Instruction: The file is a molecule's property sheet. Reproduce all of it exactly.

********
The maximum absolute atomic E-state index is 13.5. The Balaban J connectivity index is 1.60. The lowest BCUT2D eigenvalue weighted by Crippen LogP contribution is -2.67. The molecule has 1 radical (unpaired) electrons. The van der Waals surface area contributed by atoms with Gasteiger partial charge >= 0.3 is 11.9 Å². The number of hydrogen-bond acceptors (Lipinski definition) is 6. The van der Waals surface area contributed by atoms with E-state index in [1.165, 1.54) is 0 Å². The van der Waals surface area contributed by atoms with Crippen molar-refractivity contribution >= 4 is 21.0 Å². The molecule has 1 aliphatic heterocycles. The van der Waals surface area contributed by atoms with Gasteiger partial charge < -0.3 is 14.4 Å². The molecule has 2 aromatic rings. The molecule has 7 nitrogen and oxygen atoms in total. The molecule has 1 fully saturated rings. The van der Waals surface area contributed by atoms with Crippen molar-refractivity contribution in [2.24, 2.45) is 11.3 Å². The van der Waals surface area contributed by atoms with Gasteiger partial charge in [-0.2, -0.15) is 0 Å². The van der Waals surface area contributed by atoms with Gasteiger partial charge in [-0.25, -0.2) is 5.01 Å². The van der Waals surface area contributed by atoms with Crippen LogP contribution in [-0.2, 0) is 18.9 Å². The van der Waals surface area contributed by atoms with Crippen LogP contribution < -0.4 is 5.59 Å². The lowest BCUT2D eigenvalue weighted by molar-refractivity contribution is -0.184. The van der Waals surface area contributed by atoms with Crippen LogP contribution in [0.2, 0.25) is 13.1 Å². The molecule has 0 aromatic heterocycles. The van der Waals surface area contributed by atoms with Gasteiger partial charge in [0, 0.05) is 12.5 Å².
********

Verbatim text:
The maximum absolute atomic E-state index is 13.5. The Balaban J connectivity index is 1.60. The lowest BCUT2D eigenvalue weighted by Crippen LogP contribution is -2.67. The molecule has 1 radical (unpaired) electrons. The van der Waals surface area contributed by atoms with Gasteiger partial charge >= 0.3 is 11.9 Å². The number of hydrogen-bond acceptors (Lipinski definition) is 6. The van der Waals surface area contributed by atoms with E-state index in [1.165, 1.54) is 0 Å². The van der Waals surface area contributed by atoms with Crippen molar-refractivity contribution >= 4 is 21.0 Å². The molecule has 1 aliphatic heterocycles. The van der Waals surface area contributed by atoms with Gasteiger partial charge < -0.3 is 14.4 Å². The molecule has 2 aromatic rings. The molecule has 7 nitrogen and oxygen atoms in total. The molecule has 1 fully saturated rings. The van der Waals surface area contributed by atoms with Crippen molar-refractivity contribution in [2.24, 2.45) is 11.3 Å². The van der Waals surface area contributed by atoms with Gasteiger partial charge in [-0.2, -0.15) is 0 Å². The van der Waals surface area contributed by atoms with Gasteiger partial charge in [-0.25, -0.2) is 5.01 Å². The van der Waals surface area contributed by atoms with Crippen LogP contribution in [-0.2, 0) is 18.9 Å². The van der Waals surface area contributed by atoms with Crippen LogP contribution < -0.4 is 5.59 Å². The lowest BCUT2D eigenvalue weighted by molar-refractivity contribution is -0.184. The van der Waals surface area contributed by atoms with Crippen LogP contribution in [0.2, 0.25) is 13.1 Å². The molecule has 0 aromatic heterocycles. The van der Waals surface area contributed by atoms with Gasteiger partial charge in [0, 0.05) is 12.5 Å².